"Robinson Crusoe never stops building walls. For twenty-five years of the ‘silent life’, he ramifies, reinforces, camouflages, and naturalises the walls of his enclosure… His walls become inventive and passionate, displaying an almost magical capacity to grow on their own…They naturalise themselves into a green, womblike dome, nature domesticated into a wall." (7)
The formalist constant of a lone figure in ‘nature’ portrayed in Robinson Crusoe x6 overtly references the landscape tradition of the sublime experience of the natural realm for ironical effect. These descendents of Crusoe are photographed at the time of sublime epiphanies in fabricated environments of their own design - this visual shorthand intends to address the irrational fear and representational violence inherent in Defoe’s novel by implying the defensive character of the greenhouses as being a product of “a sort of tranquillity tinged with terror.” (8)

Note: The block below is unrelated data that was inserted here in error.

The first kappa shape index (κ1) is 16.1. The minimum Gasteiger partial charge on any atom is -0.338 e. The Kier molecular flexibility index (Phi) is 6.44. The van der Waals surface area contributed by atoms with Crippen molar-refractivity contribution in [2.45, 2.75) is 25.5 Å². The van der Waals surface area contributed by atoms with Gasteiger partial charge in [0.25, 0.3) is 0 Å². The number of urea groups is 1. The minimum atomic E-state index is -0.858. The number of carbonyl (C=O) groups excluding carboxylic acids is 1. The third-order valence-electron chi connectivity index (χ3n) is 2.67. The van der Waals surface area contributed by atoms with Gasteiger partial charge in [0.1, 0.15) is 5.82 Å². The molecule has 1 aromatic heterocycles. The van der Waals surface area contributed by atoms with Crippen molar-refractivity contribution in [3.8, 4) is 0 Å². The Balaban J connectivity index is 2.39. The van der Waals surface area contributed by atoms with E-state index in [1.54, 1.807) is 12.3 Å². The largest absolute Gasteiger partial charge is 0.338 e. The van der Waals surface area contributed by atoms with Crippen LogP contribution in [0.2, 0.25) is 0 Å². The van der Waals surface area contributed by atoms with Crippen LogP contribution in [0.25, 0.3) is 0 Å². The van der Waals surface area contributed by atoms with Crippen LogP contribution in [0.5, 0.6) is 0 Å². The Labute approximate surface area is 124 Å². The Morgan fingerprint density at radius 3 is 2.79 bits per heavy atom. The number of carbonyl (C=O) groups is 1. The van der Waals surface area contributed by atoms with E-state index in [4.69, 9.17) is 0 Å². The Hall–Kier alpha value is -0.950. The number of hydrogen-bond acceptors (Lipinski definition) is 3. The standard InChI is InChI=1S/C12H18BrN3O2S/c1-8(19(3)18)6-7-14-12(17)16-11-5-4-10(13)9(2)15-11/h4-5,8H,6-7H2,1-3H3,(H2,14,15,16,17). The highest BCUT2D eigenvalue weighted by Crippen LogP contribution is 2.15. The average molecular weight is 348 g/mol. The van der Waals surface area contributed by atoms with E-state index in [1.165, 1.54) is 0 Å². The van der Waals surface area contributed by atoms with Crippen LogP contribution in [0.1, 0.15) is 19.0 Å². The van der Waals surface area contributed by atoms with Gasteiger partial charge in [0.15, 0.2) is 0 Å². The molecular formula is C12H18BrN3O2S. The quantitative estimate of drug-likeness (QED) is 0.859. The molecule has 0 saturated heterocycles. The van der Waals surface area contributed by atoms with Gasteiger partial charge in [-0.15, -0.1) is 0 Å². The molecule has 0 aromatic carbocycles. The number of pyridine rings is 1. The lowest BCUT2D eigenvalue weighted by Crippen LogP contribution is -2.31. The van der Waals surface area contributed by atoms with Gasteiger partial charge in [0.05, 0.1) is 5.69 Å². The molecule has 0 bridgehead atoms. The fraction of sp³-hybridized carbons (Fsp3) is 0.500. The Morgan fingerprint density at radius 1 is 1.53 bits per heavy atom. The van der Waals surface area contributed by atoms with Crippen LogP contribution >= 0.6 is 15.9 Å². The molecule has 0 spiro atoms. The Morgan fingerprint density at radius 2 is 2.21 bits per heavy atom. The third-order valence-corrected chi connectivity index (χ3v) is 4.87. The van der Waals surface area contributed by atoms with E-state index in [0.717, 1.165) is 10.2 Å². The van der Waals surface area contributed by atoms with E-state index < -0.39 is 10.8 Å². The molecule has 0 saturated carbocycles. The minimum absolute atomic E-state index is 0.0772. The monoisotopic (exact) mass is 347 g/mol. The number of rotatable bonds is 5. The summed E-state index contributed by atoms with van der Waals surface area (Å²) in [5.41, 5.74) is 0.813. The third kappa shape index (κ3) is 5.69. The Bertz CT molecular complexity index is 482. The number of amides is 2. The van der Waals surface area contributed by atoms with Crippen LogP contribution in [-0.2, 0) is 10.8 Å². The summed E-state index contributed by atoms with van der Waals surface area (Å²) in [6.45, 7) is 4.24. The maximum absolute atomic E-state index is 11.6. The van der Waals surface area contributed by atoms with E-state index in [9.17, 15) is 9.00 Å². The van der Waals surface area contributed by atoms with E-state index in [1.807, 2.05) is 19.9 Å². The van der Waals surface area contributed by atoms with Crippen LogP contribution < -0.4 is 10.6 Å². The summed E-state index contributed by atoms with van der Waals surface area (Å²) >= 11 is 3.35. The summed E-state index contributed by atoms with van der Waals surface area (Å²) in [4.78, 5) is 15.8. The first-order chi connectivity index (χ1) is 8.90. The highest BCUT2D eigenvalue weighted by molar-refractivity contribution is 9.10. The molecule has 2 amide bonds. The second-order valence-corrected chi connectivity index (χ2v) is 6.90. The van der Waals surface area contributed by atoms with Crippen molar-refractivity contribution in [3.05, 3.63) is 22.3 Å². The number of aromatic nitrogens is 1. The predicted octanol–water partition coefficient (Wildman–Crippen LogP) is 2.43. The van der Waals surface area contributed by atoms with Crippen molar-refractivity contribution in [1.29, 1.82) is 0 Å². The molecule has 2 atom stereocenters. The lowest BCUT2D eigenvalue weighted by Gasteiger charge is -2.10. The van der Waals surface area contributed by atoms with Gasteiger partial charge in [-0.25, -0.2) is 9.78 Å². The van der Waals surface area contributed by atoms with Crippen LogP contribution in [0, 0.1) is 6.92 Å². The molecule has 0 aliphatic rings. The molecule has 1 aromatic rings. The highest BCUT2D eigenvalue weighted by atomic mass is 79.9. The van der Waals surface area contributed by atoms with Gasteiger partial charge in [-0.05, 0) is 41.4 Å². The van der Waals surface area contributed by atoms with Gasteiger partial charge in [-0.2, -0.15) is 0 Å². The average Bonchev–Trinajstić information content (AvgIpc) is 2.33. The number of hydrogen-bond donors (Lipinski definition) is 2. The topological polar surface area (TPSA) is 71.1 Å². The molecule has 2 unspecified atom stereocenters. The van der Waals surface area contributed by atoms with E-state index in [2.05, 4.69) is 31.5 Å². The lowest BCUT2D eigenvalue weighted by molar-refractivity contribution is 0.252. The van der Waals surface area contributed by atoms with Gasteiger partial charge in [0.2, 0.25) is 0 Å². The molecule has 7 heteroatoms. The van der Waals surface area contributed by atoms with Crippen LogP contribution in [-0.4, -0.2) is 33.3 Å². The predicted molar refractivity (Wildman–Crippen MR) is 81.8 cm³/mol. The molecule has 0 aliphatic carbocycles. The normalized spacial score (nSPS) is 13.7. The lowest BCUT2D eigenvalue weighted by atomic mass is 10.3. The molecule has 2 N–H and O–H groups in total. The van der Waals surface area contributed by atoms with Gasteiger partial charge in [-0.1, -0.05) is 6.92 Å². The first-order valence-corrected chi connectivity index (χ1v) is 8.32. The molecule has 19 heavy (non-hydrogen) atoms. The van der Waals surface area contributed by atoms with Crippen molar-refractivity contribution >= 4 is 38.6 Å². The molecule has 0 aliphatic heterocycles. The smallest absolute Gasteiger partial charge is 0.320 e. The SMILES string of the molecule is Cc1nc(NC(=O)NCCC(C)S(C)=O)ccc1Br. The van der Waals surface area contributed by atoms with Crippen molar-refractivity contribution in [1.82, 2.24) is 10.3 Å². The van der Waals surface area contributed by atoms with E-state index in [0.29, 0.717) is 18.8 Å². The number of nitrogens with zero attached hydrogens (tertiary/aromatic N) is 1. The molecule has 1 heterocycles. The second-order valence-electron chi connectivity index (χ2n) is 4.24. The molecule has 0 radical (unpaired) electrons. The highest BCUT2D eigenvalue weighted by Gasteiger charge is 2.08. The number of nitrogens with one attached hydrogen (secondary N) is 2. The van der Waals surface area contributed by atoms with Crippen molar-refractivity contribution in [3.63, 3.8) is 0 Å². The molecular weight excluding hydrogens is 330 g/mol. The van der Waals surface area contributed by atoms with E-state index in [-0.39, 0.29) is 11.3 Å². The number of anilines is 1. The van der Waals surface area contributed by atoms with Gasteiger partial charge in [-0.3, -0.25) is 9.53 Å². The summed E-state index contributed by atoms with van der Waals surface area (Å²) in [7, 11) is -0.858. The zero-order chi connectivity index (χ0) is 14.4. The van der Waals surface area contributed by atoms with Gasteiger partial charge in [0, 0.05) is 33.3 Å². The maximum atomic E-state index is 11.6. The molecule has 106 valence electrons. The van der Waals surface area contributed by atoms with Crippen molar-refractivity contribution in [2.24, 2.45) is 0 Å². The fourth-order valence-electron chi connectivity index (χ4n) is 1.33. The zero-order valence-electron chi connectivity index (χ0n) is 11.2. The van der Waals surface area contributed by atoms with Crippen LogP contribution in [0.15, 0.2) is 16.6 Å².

"Are you able to assume a position transcending the natural world or are you subject to it as a part of it? The Romantics admit the latter, in as much as the terrified awe they sometimes represent comes from the apprehension of the natural world’s absolute indifference to human will or presence. The little figures we see from behind in Friedrich’s paintings are witnesses of sublime events but also underline the fact that the pictures represent something unrepresentable." (9)